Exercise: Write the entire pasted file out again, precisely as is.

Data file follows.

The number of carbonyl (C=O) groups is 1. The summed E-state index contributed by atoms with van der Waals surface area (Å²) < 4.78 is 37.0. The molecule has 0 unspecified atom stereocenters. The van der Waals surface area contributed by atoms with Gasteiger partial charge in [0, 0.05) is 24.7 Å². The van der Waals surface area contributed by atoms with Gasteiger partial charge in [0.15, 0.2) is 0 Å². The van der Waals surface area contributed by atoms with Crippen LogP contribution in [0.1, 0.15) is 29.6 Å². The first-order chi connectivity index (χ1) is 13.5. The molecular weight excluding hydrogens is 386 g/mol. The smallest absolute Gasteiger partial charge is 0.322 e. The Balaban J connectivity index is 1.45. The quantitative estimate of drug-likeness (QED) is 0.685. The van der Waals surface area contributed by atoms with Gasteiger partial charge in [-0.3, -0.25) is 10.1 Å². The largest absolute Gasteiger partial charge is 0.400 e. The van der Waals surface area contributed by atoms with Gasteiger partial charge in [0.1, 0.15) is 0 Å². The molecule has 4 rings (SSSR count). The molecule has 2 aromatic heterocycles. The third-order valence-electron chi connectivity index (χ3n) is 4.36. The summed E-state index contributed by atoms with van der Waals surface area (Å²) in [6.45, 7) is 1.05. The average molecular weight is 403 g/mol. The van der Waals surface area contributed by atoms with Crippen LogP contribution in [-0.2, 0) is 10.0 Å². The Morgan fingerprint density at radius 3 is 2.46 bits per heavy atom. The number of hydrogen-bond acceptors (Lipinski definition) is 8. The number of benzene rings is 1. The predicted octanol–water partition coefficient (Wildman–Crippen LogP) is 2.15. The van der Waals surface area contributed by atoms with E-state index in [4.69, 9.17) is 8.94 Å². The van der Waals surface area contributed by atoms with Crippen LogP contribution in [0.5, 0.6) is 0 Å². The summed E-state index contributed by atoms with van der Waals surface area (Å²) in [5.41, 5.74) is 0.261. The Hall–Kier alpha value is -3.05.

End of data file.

The number of carbonyl (C=O) groups is 1. The summed E-state index contributed by atoms with van der Waals surface area (Å²) < 4.78 is 37.0. The molecule has 0 unspecified atom stereocenters. The van der Waals surface area contributed by atoms with Gasteiger partial charge in [0, 0.05) is 24.7 Å². The van der Waals surface area contributed by atoms with Gasteiger partial charge in [0.15, 0.2) is 0 Å². The van der Waals surface area contributed by atoms with Crippen LogP contribution in [0.1, 0.15) is 29.6 Å². The first-order chi connectivity index (χ1) is 13.5. The molecular weight excluding hydrogens is 386 g/mol. The smallest absolute Gasteiger partial charge is 0.322 e. The Balaban J connectivity index is 1.45. The quantitative estimate of drug-likeness (QED) is 0.685. The van der Waals surface area contributed by atoms with Gasteiger partial charge in [-0.3, -0.25) is 10.1 Å². The largest absolute Gasteiger partial charge is 0.400 e. The van der Waals surface area contributed by atoms with Gasteiger partial charge in [0.1, 0.15) is 0 Å². The molecule has 4 rings (SSSR count). The molecule has 2 aromatic heterocycles. The third-order valence-electron chi connectivity index (χ3n) is 4.36. The summed E-state index contributed by atoms with van der Waals surface area (Å²) in [6.45, 7) is 1.05. The average molecular weight is 403 g/mol. The van der Waals surface area contributed by atoms with Crippen LogP contribution in [-0.2, 0) is 10.0 Å². The Morgan fingerprint density at radius 3 is 2.46 bits per heavy atom. The number of hydrogen-bond acceptors (Lipinski definition) is 8. The number of benzene rings is 1. The predicted octanol–water partition coefficient (Wildman–Crippen LogP) is 2.15. The van der Waals surface area contributed by atoms with E-state index in [4.69, 9.17) is 8.94 Å². The van der Waals surface area contributed by atoms with Crippen LogP contribution in [0.5, 0.6) is 0 Å². The summed E-state index contributed by atoms with van der Waals surface area (Å²) in [5.41, 5.74) is 0.261. The Hall–Kier alpha value is -3.05.